A special concern of mine is to rethink the relationship between producers and users in connection with the growing demand for cooperation. This seems all the more necessary to me as the current crisis suggests that hundreds of thousands of people will lose their previously secure position in the working world in the medium term. In addition to this, there are intensified rationalization strategies, which the Federation of Austrian Industry has already estimated will lead to more than 800,000 unemployed people (not including people on short-time work). But this means that more and more people outside the cultural sector share the fate of the cultural precariat. The only appropriate short-term response to this seems to me to be the solidarity-based unification of all those who are being driven out of society in the current crisis.
In the medium term, however, this could be the starting signal for a broad public discussion about the development of new value concepts and endowments of meaning within the framework of an “activity society” that points beyond the ruins of the working society as we know it. To this end, however, the cultural sector is forced to move out of its – as is painfully evident these days, less and less protected – bubble and to test new alliances in experimental settings. This should be all the more successful because more and more employees in the cultural sector are themselves suffering from this development, also because no coalitions beyond their own initiative have been sought and thus not found.
Of course, this also has to do with the fact that the “Party of Labor” and the trade union movement have overslept developments in the labor society, not only in the cultural sector (but especially there): this was the only way that new, atypical employment relationships could become prevalent, leading to a permanent alternation between dependent and free, project-related employment in the cultural sector. Apropos of this: The fact that the SPÖ, on the occasion of the publication of the study on the social situation of artists, speaks of a median annual income from artistic activity in the amount of 5.000.-, I still consider it a scandal (and one of the deeper reasons why so many cultural workers have come to a critical distance from the SPÖ).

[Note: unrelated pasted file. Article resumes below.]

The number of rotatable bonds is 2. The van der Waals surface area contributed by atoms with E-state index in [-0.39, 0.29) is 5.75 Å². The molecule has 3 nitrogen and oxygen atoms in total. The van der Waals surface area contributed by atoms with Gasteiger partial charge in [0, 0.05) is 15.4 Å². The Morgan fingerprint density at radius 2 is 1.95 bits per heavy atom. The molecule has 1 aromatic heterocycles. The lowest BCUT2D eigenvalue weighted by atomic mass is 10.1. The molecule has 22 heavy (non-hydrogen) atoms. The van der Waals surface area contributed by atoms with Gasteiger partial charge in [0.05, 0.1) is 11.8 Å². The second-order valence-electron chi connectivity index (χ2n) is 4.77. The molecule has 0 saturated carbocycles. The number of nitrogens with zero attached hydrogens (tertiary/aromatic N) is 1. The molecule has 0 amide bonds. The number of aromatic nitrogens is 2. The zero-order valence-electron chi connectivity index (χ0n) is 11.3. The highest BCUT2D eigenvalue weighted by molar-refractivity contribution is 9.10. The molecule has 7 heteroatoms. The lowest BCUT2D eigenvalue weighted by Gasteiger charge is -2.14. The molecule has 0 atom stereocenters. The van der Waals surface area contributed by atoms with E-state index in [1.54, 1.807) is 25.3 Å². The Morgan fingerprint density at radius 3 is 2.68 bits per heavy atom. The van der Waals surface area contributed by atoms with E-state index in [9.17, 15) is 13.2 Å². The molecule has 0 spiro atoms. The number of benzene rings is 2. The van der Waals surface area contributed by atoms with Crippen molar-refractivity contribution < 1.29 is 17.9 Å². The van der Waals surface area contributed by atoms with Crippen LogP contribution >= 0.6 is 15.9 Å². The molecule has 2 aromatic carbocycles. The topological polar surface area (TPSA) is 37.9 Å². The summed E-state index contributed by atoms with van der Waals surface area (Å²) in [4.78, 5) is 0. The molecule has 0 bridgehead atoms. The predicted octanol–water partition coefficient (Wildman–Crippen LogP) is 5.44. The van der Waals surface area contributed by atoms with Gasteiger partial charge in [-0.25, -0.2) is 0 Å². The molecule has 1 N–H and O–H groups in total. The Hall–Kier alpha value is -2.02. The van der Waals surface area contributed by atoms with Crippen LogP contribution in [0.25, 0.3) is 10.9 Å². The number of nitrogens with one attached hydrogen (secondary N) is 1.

Yes, after years of state negation (including by SPÖ cultural politicians) the independent sector is tired and exhausted. And yet, its participants could recall once again that at the beginning of the scene there was exactly this intention to overcome the strict separation between (wage-) work and leisure time in order to come closer to a meaningful existence of a “whole human being”. In cooperation with bright minds from the institutional sector, who know that it cannot go on like this, new forms of implementation could be tested. We need them like we need air to breathe!